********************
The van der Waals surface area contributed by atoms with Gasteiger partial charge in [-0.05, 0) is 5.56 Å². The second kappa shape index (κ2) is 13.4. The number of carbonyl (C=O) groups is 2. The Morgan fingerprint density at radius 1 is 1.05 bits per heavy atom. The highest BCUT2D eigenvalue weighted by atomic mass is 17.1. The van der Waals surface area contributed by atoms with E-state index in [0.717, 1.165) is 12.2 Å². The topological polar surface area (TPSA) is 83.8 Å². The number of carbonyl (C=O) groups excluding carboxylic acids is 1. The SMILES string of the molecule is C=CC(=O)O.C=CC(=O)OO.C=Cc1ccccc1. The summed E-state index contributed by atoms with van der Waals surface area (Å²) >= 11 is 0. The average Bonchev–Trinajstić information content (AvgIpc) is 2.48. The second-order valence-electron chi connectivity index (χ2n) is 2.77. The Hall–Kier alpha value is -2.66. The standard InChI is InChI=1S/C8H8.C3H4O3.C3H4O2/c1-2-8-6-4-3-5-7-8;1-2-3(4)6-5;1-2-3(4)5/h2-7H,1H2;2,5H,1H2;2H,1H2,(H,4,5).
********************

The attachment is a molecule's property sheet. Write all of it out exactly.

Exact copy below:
The van der Waals surface area contributed by atoms with Gasteiger partial charge in [-0.05, 0) is 5.56 Å². The second kappa shape index (κ2) is 13.4. The number of carbonyl (C=O) groups is 2. The Morgan fingerprint density at radius 1 is 1.05 bits per heavy atom. The highest BCUT2D eigenvalue weighted by atomic mass is 17.1. The van der Waals surface area contributed by atoms with E-state index in [0.717, 1.165) is 12.2 Å². The topological polar surface area (TPSA) is 83.8 Å². The number of carbonyl (C=O) groups excluding carboxylic acids is 1. The SMILES string of the molecule is C=CC(=O)O.C=CC(=O)OO.C=Cc1ccccc1. The summed E-state index contributed by atoms with van der Waals surface area (Å²) >= 11 is 0. The average Bonchev–Trinajstić information content (AvgIpc) is 2.48. The second-order valence-electron chi connectivity index (χ2n) is 2.77. The Hall–Kier alpha value is -2.66. The standard InChI is InChI=1S/C8H8.C3H4O3.C3H4O2/c1-2-8-6-4-3-5-7-8;1-2-3(4)6-5;1-2-3(4)5/h2-7H,1H2;2,5H,1H2;2H,1H2,(H,4,5).